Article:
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like lsd or macklin. recently a friend offered to mentor me. lsd trip and she said she would take a half dose so she was empathizing and still capable of making sure it didn't jump out of the window thinking i could fire some name like that. i couldn't decide whether to do it. i have a cousin, my father's first cousin who's mentioned in the book is an expert on such drugs, as a pharmacologist, as a psychiatrist. he influenced to do his famous experiment. taking mescaline. so i asked him whether he would advise it and he gave a very biased opinion. he sat on the whole not. because of the dangers of a bad trip. but you know, i don't know. maybe you can guard against
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that. maybe take a lower dose of something. >> host: but it did intrigue you? >> guest: it definitely intrigues me because i'm reading descriptions. descriptions of the perception cleansed, which is a quote from something else. yes, i would be very curious to try. >> host: had ever been to a psychiatrist? >> guest: now, i haven't. >> host: how do you feel about psychiatry or therapy? >> guest: i'm sure it's a very important thing for some people. i feel perhaps very fortunate that i don't need it. maybe i'm wrong. >> host: i'm interested in the confluence between psychiatry that so many people -- well,
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psychiatrists often plays the role that the previous play. we've talked before about the idea of good and evil and good genes and evil genes and what makes a person good and what make them immoral person. i think sometimes when you see a psychiatrist or you talk to a priest or whatever, you're trying to bring out the best of yourself. >> host: there's a lovely part they are in crocodile dundee words told. -- i didn't remember that. >> guest: there is some similarity they are. i think most people if you ask them what they think they want
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to be good and moral. as i said, we talked about this before. how do you define morality? and do you think that often people will say you can't really be moral if you are not religious? you don't believe in a god. where did you get morality? do we have a moral gene? >> guest: there are people who think you can't define what you mean by morality. i think we do define it. it's clearly true that if a particular society for example. in the 21st century, had the very first to think a 21st century morality, which we will share whether religious or not. it's a kind of consensus that we accept and somewhat based on the golden rule and treat others to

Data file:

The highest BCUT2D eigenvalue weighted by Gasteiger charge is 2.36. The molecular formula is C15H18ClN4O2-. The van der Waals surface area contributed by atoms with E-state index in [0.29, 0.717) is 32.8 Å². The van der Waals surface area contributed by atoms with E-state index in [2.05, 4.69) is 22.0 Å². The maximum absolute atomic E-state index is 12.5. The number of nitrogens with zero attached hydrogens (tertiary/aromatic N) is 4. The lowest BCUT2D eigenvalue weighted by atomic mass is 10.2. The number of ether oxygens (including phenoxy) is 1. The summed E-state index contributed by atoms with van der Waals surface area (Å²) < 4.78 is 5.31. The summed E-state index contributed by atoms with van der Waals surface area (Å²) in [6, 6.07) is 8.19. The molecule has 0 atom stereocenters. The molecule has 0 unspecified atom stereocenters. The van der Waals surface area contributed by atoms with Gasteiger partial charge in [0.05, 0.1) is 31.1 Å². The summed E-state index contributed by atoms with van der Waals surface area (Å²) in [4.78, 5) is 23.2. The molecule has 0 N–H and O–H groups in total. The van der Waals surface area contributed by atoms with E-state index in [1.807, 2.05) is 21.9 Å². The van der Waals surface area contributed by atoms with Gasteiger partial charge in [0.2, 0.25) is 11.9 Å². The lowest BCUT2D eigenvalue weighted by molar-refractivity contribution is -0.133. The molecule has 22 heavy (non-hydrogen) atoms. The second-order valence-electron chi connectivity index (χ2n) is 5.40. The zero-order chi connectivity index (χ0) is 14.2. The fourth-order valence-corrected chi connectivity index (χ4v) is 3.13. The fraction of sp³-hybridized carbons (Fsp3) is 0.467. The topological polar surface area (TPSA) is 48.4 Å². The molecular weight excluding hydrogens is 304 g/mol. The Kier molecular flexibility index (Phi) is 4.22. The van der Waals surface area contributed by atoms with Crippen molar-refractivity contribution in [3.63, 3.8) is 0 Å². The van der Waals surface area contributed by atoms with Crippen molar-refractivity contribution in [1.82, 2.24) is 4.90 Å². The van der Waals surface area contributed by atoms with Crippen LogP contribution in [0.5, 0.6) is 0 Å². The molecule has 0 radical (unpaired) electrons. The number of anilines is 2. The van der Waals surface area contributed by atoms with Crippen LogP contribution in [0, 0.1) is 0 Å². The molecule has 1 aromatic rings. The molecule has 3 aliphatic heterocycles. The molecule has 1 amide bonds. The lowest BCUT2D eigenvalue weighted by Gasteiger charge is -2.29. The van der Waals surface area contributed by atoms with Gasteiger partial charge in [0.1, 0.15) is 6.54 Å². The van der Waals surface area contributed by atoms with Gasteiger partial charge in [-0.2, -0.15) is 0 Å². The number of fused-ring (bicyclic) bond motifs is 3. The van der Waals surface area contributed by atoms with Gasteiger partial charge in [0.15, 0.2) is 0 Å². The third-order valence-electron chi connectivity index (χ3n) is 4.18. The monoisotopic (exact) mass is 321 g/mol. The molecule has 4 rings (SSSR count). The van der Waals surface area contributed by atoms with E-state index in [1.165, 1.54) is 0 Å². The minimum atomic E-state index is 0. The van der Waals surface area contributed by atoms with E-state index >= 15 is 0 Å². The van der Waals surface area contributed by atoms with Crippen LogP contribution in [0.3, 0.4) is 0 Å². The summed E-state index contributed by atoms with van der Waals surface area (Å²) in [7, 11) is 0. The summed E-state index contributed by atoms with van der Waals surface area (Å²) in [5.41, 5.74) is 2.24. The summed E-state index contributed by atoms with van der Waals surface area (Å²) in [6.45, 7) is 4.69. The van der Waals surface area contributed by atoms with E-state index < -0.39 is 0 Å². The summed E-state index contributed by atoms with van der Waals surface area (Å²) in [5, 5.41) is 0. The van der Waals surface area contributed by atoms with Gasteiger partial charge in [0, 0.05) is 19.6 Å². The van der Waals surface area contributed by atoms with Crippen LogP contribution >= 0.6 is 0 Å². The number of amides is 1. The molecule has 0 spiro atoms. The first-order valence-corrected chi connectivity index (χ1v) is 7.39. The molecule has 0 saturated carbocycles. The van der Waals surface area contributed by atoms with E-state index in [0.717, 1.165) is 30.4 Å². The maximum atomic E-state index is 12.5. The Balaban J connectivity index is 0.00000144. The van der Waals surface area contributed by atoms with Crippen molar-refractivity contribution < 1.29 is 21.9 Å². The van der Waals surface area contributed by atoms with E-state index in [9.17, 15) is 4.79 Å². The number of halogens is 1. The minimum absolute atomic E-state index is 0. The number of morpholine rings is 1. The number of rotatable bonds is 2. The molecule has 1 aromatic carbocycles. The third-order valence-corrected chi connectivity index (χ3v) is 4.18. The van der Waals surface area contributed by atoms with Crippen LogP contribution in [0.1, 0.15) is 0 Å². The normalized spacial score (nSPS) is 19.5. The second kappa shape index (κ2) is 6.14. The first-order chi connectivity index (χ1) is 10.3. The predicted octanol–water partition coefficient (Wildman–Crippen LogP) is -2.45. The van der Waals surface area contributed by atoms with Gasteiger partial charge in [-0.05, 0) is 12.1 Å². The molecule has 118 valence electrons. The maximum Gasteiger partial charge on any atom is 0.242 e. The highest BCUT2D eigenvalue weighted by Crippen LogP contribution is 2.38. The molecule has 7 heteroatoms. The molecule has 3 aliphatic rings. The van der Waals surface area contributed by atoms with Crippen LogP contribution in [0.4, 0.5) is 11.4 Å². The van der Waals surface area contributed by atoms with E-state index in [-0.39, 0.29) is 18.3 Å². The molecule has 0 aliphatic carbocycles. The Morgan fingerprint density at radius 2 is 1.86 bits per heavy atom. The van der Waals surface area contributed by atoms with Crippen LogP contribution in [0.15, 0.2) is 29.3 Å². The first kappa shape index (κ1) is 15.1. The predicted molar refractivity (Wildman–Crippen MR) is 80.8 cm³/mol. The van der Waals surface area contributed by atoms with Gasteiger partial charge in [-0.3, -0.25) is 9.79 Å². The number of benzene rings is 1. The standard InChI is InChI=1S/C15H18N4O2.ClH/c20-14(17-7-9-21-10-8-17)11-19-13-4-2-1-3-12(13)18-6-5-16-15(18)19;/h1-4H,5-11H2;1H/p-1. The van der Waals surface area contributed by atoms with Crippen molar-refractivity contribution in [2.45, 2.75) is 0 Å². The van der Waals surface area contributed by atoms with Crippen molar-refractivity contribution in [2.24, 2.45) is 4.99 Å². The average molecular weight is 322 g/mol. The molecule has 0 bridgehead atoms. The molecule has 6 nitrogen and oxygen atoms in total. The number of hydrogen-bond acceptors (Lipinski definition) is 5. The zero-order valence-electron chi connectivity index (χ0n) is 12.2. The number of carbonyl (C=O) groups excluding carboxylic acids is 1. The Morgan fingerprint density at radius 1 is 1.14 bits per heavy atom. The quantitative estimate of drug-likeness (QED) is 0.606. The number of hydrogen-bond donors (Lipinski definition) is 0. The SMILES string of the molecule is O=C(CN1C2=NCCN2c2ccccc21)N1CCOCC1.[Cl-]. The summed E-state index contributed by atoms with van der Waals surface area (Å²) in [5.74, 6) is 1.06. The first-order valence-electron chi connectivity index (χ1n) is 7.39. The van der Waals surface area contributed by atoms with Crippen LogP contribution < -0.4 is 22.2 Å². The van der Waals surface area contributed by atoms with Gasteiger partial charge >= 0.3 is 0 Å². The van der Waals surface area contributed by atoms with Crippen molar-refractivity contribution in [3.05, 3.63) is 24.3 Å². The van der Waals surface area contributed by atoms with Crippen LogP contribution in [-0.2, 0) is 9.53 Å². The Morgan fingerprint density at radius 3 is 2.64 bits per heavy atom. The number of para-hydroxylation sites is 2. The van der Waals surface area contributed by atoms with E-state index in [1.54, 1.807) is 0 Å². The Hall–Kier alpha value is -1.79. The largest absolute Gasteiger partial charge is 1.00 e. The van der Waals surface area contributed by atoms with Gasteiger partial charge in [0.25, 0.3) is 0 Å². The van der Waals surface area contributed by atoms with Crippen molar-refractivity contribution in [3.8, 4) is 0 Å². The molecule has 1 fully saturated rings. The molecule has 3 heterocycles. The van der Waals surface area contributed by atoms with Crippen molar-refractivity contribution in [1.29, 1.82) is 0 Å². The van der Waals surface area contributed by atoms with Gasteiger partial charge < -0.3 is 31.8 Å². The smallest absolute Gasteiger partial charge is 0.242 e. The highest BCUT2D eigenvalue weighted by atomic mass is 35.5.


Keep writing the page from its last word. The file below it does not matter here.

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treat you. >> guest: we all took greater or lesser extent described as a sort of feeling that we kind of together try to decide what kind we want to live in a sort of society where people don't still , don't commit bodily harm. they pay taxes. we take care of the poor, the sick, the elderly. we live in a society, which cares for each other, which cares for other human beings in deep. i'm a conservative work out for yourself the kind of society in which we wish to live. i without any religious belief would not wish to live in the kind of society where people cheat, where they don't pay their taxes, with a steal and kill and you could say it's a
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redirected selfishness because you don't want that to happen to you. you want to live in a well ordered society by which you are protected. what actually counts as a good society, varies from century to century. in the night came century, british was highly sexist. you couldn't vote -- women couldn't vote in america until the 1920s nor in western europe. so we moved on as a whole and never send collect goods to move on. we've abandoned that kind of sexism, which women are not capable of voting because they can't think. charles darwin, abraham lincoln. these men were on lightman for their time, that they would be
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regarded as extremely backward. which clearly has nothing to do but it moves on. >> host: do you think at some point in a less will not be religious society? it may take a while. it is not exceeded 20%. it's quite a large percentage. as a percentage that hasn't been recognized politically, but it's there. it's much higher. >> host: during your book is that guide solution. thank you. >> guest: thank you very much.
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>> and lock up today to oopsie b-flat coverage of the 2013 texas book festival held in downtown austin. our lineup today includes several authors, including
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historian h.w. brands and author and "washington post" columnist, dan boehm. you can see complete schedule of today's event online apple or you can find us on twitter at the tv or on facebook, for several updates. the first live event for today is a panel with mark binelli, author of "detroit city is the place to be" and jeffrey stuart kerr, author of "seat of empire: the embattled birth of austin, texas." this begins in just a minute. you are watching live from austin on c-span 2. [inaudible conversations] >> i think the mackerel s